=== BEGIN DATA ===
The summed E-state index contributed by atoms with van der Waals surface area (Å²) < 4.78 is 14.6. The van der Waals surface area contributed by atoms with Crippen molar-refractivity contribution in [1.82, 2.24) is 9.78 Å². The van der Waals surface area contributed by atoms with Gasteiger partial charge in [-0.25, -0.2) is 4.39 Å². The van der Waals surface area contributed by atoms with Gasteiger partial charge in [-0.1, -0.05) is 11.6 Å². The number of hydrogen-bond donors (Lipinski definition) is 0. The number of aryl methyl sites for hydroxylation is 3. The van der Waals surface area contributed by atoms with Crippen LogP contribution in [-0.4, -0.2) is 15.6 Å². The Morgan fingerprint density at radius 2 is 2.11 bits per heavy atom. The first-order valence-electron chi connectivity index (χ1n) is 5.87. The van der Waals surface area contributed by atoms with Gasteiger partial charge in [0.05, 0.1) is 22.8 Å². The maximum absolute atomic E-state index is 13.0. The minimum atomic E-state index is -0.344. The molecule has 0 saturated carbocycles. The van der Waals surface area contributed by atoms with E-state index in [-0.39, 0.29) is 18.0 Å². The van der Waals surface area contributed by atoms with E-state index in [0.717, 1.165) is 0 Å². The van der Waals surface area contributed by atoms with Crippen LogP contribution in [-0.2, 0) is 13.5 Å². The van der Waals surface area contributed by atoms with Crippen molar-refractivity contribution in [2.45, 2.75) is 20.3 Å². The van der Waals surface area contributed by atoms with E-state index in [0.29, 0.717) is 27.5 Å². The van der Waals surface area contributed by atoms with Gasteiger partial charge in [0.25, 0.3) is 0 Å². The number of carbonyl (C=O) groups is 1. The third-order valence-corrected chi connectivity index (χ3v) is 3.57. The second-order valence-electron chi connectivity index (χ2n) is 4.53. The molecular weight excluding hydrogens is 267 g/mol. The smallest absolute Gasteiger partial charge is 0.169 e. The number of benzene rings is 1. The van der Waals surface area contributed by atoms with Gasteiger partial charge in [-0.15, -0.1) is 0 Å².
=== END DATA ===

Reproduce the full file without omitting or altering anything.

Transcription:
The summed E-state index contributed by atoms with van der Waals surface area (Å²) < 4.78 is 14.6. The van der Waals surface area contributed by atoms with Crippen molar-refractivity contribution in [1.82, 2.24) is 9.78 Å². The van der Waals surface area contributed by atoms with Gasteiger partial charge in [-0.25, -0.2) is 4.39 Å². The van der Waals surface area contributed by atoms with Gasteiger partial charge in [-0.1, -0.05) is 11.6 Å². The number of hydrogen-bond donors (Lipinski definition) is 0. The number of aryl methyl sites for hydroxylation is 3. The van der Waals surface area contributed by atoms with Crippen LogP contribution in [-0.4, -0.2) is 15.6 Å². The Morgan fingerprint density at radius 2 is 2.11 bits per heavy atom. The first-order valence-electron chi connectivity index (χ1n) is 5.87. The van der Waals surface area contributed by atoms with Gasteiger partial charge in [0.05, 0.1) is 22.8 Å². The maximum absolute atomic E-state index is 13.0. The minimum atomic E-state index is -0.344. The molecule has 0 saturated carbocycles. The van der Waals surface area contributed by atoms with E-state index in [-0.39, 0.29) is 18.0 Å². The van der Waals surface area contributed by atoms with E-state index in [0.717, 1.165) is 0 Å². The van der Waals surface area contributed by atoms with Crippen LogP contribution in [-0.2, 0) is 13.5 Å². The van der Waals surface area contributed by atoms with Crippen molar-refractivity contribution in [2.45, 2.75) is 20.3 Å². The van der Waals surface area contributed by atoms with E-state index in [0.29, 0.717) is 27.5 Å². The van der Waals surface area contributed by atoms with Gasteiger partial charge in [0.25, 0.3) is 0 Å². The number of carbonyl (C=O) groups is 1. The third-order valence-corrected chi connectivity index (χ3v) is 3.57. The second-order valence-electron chi connectivity index (χ2n) is 4.53. The molecular weight excluding hydrogens is 267 g/mol. The smallest absolute Gasteiger partial charge is 0.169 e. The number of benzene rings is 1. The van der Waals surface area contributed by atoms with Gasteiger partial charge in [-0.15, -0.1) is 0 Å².